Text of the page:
Money Management

10 TED Talks About Personal Finance, Life, And Happiness You Need To Watch

By | Saturday, September 19, 2015


What a better way to spend a Saturday evening than taking time to watch some inspirational videos across a number of different topics (whilst sipping on wine of course). Last night, I fell into a bit of a TED video bender, which left me feeling inspired and full of ideas for how I can improve my own life over the next few months. Before you know it, the fall and winter season will be upon us and the last three months of 2015 will come to a close (in case anyone was in need of sobering reality check!). What better way to stay inspired and productive than will the help of the stimulating TED talk videos that offer a vast library of powerful ideas.

I’ve rounded up some of the best TED videos I’ve seen, which span topics ranging from personal finance, career advice, consumerism, and illustrate the power of inspiration. Check out these 10 fantastic videos below! I promise you, once you get a taste of them, you too will look up at the clock two hours later and wonder where the time went.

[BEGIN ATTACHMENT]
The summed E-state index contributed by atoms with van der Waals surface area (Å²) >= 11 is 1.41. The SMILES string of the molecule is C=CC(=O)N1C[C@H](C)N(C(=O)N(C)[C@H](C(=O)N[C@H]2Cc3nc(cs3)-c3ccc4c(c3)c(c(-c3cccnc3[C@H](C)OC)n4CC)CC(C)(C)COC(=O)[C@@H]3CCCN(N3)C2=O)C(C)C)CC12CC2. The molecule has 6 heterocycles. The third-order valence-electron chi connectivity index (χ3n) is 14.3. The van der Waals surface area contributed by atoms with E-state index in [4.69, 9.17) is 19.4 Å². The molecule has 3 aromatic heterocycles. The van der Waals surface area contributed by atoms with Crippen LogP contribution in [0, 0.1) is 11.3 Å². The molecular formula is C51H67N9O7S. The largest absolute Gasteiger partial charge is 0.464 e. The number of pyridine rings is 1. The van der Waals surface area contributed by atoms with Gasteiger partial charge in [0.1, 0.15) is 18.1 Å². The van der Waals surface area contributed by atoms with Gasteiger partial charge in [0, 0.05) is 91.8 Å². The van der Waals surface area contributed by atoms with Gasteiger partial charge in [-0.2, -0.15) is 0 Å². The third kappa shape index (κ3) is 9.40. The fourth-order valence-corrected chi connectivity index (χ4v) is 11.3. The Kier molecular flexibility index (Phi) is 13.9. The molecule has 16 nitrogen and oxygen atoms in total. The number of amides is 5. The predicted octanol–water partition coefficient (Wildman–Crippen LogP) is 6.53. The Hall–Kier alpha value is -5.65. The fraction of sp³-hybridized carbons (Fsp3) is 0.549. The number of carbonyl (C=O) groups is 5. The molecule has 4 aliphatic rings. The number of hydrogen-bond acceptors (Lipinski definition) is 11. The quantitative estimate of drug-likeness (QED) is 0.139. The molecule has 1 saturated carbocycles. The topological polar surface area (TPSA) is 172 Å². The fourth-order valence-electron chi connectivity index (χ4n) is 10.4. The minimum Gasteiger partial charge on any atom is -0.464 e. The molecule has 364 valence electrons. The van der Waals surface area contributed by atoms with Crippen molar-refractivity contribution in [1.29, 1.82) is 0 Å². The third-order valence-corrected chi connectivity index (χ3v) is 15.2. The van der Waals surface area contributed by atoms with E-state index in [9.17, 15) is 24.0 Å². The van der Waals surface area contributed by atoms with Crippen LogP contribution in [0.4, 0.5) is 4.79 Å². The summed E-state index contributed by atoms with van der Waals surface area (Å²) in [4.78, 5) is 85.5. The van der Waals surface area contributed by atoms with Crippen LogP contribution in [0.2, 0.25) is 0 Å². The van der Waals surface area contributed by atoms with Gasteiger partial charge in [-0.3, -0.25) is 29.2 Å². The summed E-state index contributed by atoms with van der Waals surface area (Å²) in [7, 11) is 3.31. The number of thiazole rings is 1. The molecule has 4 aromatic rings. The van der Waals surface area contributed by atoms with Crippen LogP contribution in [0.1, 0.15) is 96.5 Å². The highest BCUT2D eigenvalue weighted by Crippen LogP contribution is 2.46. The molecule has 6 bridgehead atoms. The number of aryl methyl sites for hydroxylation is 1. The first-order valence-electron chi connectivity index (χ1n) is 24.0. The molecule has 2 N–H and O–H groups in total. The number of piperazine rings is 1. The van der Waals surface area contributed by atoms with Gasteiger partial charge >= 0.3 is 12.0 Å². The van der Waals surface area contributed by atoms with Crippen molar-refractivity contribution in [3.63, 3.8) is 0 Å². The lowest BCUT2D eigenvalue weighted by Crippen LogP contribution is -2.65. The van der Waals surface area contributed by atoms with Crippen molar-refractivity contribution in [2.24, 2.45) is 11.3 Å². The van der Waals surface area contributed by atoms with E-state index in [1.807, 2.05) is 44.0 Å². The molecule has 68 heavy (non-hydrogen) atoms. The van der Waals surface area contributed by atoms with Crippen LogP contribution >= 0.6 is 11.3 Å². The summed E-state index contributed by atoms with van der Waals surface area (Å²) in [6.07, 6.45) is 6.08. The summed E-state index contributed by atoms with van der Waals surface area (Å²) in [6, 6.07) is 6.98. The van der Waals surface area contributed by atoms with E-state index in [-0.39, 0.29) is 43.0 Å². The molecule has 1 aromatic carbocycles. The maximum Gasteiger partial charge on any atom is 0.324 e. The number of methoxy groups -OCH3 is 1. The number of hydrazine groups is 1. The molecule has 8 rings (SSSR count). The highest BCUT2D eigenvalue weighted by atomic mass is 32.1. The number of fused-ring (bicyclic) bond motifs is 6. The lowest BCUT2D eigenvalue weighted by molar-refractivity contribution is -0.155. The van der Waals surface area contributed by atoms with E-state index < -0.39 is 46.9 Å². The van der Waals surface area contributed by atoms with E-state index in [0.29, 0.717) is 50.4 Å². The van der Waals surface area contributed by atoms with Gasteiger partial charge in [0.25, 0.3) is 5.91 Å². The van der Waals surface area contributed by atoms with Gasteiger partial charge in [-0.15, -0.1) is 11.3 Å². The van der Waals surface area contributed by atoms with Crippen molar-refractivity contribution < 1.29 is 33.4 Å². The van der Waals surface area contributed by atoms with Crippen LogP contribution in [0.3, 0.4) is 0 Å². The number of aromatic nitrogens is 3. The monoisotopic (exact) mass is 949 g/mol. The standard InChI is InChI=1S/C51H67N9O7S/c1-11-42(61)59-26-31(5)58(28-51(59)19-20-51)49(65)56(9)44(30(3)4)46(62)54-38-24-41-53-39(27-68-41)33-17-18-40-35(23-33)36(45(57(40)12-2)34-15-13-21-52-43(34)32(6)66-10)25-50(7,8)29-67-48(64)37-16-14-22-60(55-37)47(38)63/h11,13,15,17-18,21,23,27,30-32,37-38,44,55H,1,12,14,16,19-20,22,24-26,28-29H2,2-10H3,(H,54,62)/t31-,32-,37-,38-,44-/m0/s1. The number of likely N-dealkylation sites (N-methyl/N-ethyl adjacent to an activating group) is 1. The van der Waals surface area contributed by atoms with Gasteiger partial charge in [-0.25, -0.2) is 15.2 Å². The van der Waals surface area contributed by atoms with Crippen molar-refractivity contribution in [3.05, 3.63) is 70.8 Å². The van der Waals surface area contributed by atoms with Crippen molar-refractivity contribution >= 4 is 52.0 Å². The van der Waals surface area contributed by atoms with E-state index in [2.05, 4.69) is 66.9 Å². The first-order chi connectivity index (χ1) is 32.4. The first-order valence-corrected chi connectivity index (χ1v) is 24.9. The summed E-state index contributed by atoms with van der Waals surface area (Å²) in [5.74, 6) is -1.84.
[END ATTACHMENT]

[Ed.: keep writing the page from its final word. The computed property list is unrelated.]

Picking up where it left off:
1. Maya Penn — “A Young Entreprenueur Cartoonist, Designer, Activist, And More.” (she’s 13)

Screen Shot 2015-09-19 at 8.11.54 AMThis now 13-year-old young entrepreneur (who started her business back when she was only eight years old), is a true inspiration. She creates and sells sustainable fashion in her own home, and she sells it on a website that she coded/created. She then donates portions of her sales back to charity organizations. Take that for a bit of Saturday afternoon inspiration.